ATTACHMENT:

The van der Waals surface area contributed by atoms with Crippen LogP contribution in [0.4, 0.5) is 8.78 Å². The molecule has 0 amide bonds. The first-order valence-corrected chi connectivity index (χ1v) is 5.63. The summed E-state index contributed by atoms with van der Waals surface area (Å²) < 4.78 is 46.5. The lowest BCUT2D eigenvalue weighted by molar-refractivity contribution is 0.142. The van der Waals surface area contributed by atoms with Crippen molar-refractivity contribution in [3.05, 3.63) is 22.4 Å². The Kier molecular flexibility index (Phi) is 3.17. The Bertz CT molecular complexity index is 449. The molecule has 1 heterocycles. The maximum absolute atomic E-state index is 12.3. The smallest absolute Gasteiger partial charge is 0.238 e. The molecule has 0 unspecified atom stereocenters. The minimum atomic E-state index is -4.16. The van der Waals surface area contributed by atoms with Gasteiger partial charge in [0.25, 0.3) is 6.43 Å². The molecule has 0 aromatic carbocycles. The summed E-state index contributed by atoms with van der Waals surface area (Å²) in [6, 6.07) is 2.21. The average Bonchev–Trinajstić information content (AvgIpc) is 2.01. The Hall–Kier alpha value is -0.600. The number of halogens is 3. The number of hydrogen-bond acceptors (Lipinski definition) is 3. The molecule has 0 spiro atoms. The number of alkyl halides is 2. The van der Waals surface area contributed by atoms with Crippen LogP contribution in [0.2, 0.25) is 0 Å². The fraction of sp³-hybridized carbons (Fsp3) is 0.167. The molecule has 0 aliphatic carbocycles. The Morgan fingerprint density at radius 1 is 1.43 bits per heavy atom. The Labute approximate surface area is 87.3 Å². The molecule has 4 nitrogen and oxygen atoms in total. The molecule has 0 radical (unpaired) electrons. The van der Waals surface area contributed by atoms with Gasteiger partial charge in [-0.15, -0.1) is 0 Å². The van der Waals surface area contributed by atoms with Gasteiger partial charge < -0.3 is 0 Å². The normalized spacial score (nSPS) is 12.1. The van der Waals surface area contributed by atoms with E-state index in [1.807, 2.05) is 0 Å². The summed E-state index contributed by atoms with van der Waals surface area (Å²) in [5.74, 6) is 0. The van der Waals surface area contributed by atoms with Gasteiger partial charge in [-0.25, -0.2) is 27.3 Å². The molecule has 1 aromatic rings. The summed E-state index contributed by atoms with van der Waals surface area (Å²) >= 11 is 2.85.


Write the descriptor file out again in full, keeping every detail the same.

The van der Waals surface area contributed by atoms with Crippen LogP contribution in [0.4, 0.5) is 8.78 Å². The molecule has 0 amide bonds. The first-order valence-corrected chi connectivity index (χ1v) is 5.63. The summed E-state index contributed by atoms with van der Waals surface area (Å²) < 4.78 is 46.5. The lowest BCUT2D eigenvalue weighted by molar-refractivity contribution is 0.142. The van der Waals surface area contributed by atoms with Crippen molar-refractivity contribution in [3.05, 3.63) is 22.4 Å². The Kier molecular flexibility index (Phi) is 3.17. The Bertz CT molecular complexity index is 449. The molecule has 1 heterocycles. The maximum absolute atomic E-state index is 12.3. The smallest absolute Gasteiger partial charge is 0.238 e. The molecule has 0 unspecified atom stereocenters. The minimum atomic E-state index is -4.16. The van der Waals surface area contributed by atoms with Gasteiger partial charge in [0.25, 0.3) is 6.43 Å². The molecule has 0 aromatic carbocycles. The summed E-state index contributed by atoms with van der Waals surface area (Å²) in [6, 6.07) is 2.21. The average Bonchev–Trinajstić information content (AvgIpc) is 2.01. The Hall–Kier alpha value is -0.600. The number of halogens is 3. The number of hydrogen-bond acceptors (Lipinski definition) is 3. The molecule has 0 spiro atoms. The number of alkyl halides is 2. The van der Waals surface area contributed by atoms with Crippen LogP contribution in [0.2, 0.25) is 0 Å². The fraction of sp³-hybridized carbons (Fsp3) is 0.167. The molecule has 0 aliphatic carbocycles. The Morgan fingerprint density at radius 1 is 1.43 bits per heavy atom. The Labute approximate surface area is 87.3 Å². The molecule has 4 nitrogen and oxygen atoms in total. The molecule has 0 radical (unpaired) electrons. The van der Waals surface area contributed by atoms with Gasteiger partial charge in [-0.15, -0.1) is 0 Å². The van der Waals surface area contributed by atoms with Gasteiger partial charge < -0.3 is 0 Å². The normalized spacial score (nSPS) is 12.1. The van der Waals surface area contributed by atoms with E-state index in [1.807, 2.05) is 0 Å². The summed E-state index contributed by atoms with van der Waals surface area (Å²) in [5.74, 6) is 0. The van der Waals surface area contributed by atoms with Gasteiger partial charge in [-0.25, -0.2) is 27.3 Å². The molecule has 1 aromatic rings. The summed E-state index contributed by atoms with van der Waals surface area (Å²) >= 11 is 2.85.